There is really only so much volume and stress any system, even one as well-managed as the San Diego Comic-Con can endure. After 4 days of activities staring at 7 am and running to 3 am; of crowds gathering as early as 4 am and filling every available space around the San Diego convention center; of a cell phone tower being so trafficked it crashed, I believe the convention had nowhere to go but to actually begin a meltdown on Sunday.
To my surprise, when Carl and I walked into the convention exhibit floor at 9:15 am on Sunday morning, it was already abuzz with attendees lining up, shopping, and taking pictures. The show schedule said the show didn’t open until 9:30 am, which was already an early opening concession to the crowds which had been arriving earlier and in larger quantities every year. The security guard I spoke to swore to me that he was only letting in exhibitors and Comic-Con staff (whose badges looked similar to regular attendees’.) I could obviously see that most of the people on the show floor were regular attendees. Now, I don’t mind early admission: honestly the show floor could be open from 6 am to midnight and it would still be busier than any other comic book convention anywhere, ever (though I think as exhibitors we’d be dead from exhaustion within a day.) But I would really like to know when the show is open, unofficially as well as officially, so I know to be there. If the friends, family, and assorted hanger-ons of selected V.I.P.s are going to be browsing past our booth at 8 a.m., especially en masse, I would like to have a heads up about it, and not just 15 minutes before it happens.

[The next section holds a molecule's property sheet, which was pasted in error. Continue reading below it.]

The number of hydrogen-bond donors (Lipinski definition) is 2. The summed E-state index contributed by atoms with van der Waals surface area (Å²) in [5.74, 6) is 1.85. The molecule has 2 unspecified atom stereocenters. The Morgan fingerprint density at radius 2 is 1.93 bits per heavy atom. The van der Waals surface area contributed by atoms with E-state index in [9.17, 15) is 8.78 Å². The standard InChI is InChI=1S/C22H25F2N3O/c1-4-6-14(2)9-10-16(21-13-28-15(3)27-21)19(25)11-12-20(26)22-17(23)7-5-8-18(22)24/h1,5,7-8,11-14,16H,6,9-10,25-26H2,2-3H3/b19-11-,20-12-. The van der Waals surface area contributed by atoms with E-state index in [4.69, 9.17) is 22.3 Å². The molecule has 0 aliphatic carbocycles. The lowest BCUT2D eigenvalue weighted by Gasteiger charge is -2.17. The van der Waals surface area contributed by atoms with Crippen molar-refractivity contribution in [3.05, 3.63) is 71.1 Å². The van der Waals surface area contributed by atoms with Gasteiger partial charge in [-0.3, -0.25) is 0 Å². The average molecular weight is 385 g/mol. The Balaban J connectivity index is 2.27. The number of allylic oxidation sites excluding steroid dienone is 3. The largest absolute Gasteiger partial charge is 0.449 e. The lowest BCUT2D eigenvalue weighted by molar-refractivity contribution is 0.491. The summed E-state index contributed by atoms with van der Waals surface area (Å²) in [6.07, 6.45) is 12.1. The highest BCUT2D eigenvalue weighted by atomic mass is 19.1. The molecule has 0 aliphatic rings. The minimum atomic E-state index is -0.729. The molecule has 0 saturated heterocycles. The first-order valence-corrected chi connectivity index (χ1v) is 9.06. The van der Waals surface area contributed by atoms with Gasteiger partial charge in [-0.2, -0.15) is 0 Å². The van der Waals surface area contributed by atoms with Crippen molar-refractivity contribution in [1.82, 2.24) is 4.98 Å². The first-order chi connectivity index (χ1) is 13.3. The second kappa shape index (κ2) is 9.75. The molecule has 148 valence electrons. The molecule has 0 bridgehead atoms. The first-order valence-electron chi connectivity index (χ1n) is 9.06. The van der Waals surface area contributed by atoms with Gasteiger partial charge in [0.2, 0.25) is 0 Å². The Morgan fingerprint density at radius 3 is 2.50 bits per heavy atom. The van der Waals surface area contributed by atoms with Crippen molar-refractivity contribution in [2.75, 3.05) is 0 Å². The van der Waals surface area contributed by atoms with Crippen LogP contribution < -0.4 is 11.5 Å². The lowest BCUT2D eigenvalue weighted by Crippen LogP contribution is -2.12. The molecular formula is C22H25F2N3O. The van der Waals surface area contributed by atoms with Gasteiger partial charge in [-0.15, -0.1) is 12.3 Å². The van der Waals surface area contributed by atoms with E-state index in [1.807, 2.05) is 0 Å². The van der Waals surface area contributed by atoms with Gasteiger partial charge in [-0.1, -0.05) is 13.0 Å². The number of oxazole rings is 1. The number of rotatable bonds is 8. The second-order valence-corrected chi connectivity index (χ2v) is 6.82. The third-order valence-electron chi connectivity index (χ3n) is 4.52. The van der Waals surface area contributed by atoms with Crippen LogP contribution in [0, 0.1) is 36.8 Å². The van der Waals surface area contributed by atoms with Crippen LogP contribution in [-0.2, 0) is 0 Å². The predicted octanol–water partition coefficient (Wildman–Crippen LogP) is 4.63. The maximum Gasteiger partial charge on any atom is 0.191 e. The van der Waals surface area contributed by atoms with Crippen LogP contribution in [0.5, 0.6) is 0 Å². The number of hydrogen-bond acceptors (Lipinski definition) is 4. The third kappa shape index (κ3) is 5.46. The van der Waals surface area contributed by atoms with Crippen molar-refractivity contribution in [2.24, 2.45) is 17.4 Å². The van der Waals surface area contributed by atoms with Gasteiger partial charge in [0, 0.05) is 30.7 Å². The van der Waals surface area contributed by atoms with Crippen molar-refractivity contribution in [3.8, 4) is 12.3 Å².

The convention finally just gave in and officially opened the show at 9:20 am. Mark got in line for a giveaway and found out all the tickets had already been given out to the people who’d gotten in before that. When Peter and I got to the 4000-person room for the Hamlet 2 panel at 10 am to sit through the 10:30 am It’s Always Sunny in Philadelphia panel beforehand, it was already half full. Enough people had arrived at god-knows-how-early-an-hour to snag the free prizes It’s Always Sunny in Philadelphia was giving out (DVDs of the first season to the first 45, and t-shirts for several thousand more.)
Neil had originally wanted to see the children’s independent film festival after the Hamlet 2 panel, but he opted out. I took Kelly there instead, though I have to say it was more G-rated film student films than films specifically meant for children. Kelly was a good student, however. She paid attention to each film and loved being able to ask the director a question about it. I was proud of her that she always asked a question that was relevant. She has a strong future as a panel attendee.
Since people were actually beginning to leave the show on Sunday afternoon, it reverted to barely manageable, and I enjoyed the last few hours. That doesn’t mean the meltdown wasn’t still in effect. Ever since we had Neil, we’ve been aware that the show generously offers child care for the exhibitors. For safety reasons, children aren’t allowed on the show floor during tear-down, and it’s nice to have someplace safe to put them instead of having one parent trying to entertain children for hours as the other struggles to pack up the booth in a timely manner. But now that the show attracts a higher-end industry show presence, the day care center is less used than it used to be: many mom-and-pop type operations simply can’t afford the cost of this bigger, splashier show. And 90% of the security guards as well as people with Comic-Con staff badges didn’t even know where the child care was, and in fact, were often surprised to hear such a thing existed. Finally, one security guard had heard of it and pointed me in the right direction.
The rest of the experience went smoothly, the con being over and all. But I have to say, one big speculation I’ve had with Peter is how the con will evolve from here to handle its popularity and success.